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date: 15 April 2024

A Review of Alternative Water Supply Systems in ASEANlocked

A Review of Alternative Water Supply Systems in ASEANlocked

  • Cecilia Tortajada, Cecilia TortajadaUniversity of Glasgow
  • Kristopher Hartley, Kristopher HartleyCity University of Hong Kong, Department of Public and International Affairs
  • Corinne OngCorinne OngInstitute for Environment and Sustainability, Lee Kuan Yew School of Public Policy, National University of Singapore
  •  and Ojasvee AroraOjasvee AroraEnergy Studies Institute, National University of Singapore

Summary

Climate change, water scarcity and pollution, and growing water demand across all sectors are stressing existing water supply systems, highlighting the need for alternative water supply (AWS) systems. AWS systems are those that have not typically existed in the traditional supply portfolio of a given service area but may be used to reduce the pressure on traditional water resources and potentially improve the system’s resilience. AWS systems have been used for decades, often where traditional systems are unable to maintain sufficient quantity and quality of water supply. Simpler forms of AWS systems, like rainwater harvesting, have been used for centuries. As human population and water demand have increased, AWS systems now play a larger role in the broader supply portfolio, but these systems alone are not able to fully resolve the increasingly complex mix of problems contributing to water stress. Entrenched challenges that go beyond technical issues include low institutional capacity for developing, operating, and maintaining AWS systems; monitoring water quality; more efficiently using available resources; and establishing clear responsibilities among governments, service providers, and property owners. Like traditional water supply systems, AWS systems should be developed within a sustainability-focused framework that incorporates scenario planning to account for evolving natural and institutional conditions. In ASEAN, the adoption of AWS systems varies among countries and provides context-specific lessons for water management around the world. This article provides an overview of AWS systems in the region, including rainwater harvesting, graywater recycling, wastewater reclamation, desalination, and stormwater harvesting.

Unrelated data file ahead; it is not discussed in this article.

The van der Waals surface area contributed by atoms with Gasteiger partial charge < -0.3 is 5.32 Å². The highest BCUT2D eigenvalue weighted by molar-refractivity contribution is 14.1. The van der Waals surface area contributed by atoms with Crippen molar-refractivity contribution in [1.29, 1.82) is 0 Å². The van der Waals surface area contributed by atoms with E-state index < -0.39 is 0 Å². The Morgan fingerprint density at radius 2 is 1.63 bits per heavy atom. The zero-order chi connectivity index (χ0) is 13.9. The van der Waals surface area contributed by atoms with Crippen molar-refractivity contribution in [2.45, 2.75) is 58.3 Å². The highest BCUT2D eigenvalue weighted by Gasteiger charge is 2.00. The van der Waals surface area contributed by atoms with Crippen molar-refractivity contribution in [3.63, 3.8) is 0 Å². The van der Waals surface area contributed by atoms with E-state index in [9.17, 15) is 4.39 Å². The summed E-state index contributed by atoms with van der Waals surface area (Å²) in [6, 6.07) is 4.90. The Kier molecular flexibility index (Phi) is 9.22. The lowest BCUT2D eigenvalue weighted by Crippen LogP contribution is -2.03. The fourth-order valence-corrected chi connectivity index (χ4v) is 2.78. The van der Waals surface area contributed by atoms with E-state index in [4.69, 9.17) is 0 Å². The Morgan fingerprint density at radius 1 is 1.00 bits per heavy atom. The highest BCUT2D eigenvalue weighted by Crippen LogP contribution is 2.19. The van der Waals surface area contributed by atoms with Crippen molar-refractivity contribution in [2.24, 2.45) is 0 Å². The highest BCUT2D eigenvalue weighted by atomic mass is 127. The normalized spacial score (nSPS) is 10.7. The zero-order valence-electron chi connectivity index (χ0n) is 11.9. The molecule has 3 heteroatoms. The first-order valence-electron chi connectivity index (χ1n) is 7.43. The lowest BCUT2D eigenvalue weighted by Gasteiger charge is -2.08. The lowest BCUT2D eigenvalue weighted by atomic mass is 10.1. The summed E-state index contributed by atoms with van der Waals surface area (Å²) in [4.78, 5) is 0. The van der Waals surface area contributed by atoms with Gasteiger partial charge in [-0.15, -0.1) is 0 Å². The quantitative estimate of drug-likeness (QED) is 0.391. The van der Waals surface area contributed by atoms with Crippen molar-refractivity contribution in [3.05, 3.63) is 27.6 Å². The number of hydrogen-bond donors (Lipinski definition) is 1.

Subjects

  • Management and Planning
  • Sustainability and Solutions

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